18th October, 1881.
TO THE IRISH PEOPLE.
FELLOW-COUNTRYMEN – The hour has come to test whether the great organisation built up during years of patient labour and sacrifice, and consecrated by the allegiance of the whole Irish race the world over, is to disappear at the summons of a brutal tyranny. The crisis with which we are face to face with is not of our making. It has been deliberately forced upon the country, while the Land Act is as yet untested, in order to strike down the only power which might have extorted any solid benefits for the tenant-farmers of Ireland from that Act, and to leave them once more helplessly at the mercy of a law invented to save landlordism, and administered by landlord minions.
The Executive of the Irish National Land League, acting in the spirit of the resolution of the National Convention – the most freely elected representative body ever assembled in Ireland – was advancing steadily in the work of testing how far the administration of the Land Act might be trusted to eradicate from the rents of the Irish tenant-farmers the entire value of their own improvements, and to reduce these rents to such a figure as should for ever place our country beyond the peril of periodical famine. At the same time they took measures to secure, in the event of the Land Act proving to be a mere paltry mitigation of the horrors of landlordism, in order to fasten it the more securely on the necks of the people, that the tenant farmers should not be delivered blindfolded into the hands of hostile law courts, but should be able to fall back upon the magnificent organisation which was crushing landlordism out of existence, when Mr. Gladstone stepped in to its rescue. In either event the Irish tenant-farmers would have been in a position to exact the uttermost farthing of their just demand.
It was this attitude of perfect self-command – impregnable while there remained a shadow of respect for law, and supported with unparalleled enthusiasm by the whole Irish race, that moved the rage of the disappointed English Minister. Upon the monstrous pretext that the National Land League was forcing upon the Irish tenant-farmers an organisation which made them all-powerful, and was keeping them by intimidation from embracing an Act which offered them nothing except helplessness and uncertainty, the English Government has cast to the winds every shred of law and justice, and has plunged into an open reign of terror, in order to destroy by the foulest means an organisation which was confessedly too strong for it within the limits of its own English Constitution. Blow after blow has been struck at the Land League in the mere wantonness of brute force. In the face or provocation which has turned men’s blood to flame, the Executive of the Land League adhered calmly and steadily to the course traced out for them by the National Convention. Test cases of a varied and searching character were, with great labour, put in train for adjudication in the Land Courts. Even the arrest of our President, Mr. Charles Stuart Parnell, and the excited state of popular feeling which it evoked, did not induce the Executive to swerve in the slightest from that course; for Mr. Parnell’s arrest might have been accounted for by motives of personal malice, and his removal did not altogether derange the machinery for the preparation of the test cases which he had been at much pains to perfect. But the events which have since occurred – the seizure, or attempted seizure, of almost all the members of the Executive and of the chief officials of the League, upon wild and preposterous pretences, and the violent suppression of free speech – put it beyond any possibility of doubt that the English Government – unable to declare the Land League an illegal association, defeated in the attempt to break its unity, and afraid to abide the result of test case, watched over by a powerful popular organisation – has deliberately resolved to destroy the whole machinery of the Central League, with a view to rendering an experimental trial of the Act possible, and forcing it upon the Irish tenant-farmers on the Government’s own terms.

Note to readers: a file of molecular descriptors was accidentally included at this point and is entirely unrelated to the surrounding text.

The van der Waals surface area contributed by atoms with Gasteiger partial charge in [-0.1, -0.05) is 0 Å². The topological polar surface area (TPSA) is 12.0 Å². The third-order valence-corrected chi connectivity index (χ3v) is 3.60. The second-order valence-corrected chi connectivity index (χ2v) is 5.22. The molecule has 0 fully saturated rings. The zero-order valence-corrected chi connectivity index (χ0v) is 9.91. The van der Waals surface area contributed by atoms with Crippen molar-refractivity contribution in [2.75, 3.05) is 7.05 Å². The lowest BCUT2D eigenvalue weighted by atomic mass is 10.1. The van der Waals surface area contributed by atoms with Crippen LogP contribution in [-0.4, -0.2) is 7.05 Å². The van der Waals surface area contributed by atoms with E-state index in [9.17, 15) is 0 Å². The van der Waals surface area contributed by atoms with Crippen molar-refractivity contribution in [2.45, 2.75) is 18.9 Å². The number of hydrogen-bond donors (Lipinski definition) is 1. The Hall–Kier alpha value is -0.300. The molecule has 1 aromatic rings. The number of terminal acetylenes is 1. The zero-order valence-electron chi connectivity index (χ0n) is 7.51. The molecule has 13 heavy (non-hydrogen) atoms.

The brutal and arbitrary dispersion of the Central executive has so far succeeded that we are obliged to announce to our countrymen that we no longer possess the machinery for adequately presenting the test-cases in court according to the policy presented by the National Convention. Mr. Gladstone has, by a series of furious and wanton acts of despotism, driven the Irish-tenant farmers to choose between their own organisation and the mercy of his lawyers – between the power which has reduced landlordism to almost its last gasp and the power which strives with all the ferocity of despotism to restore the detestable ascendancy from which the Land League has delivered the Irish people.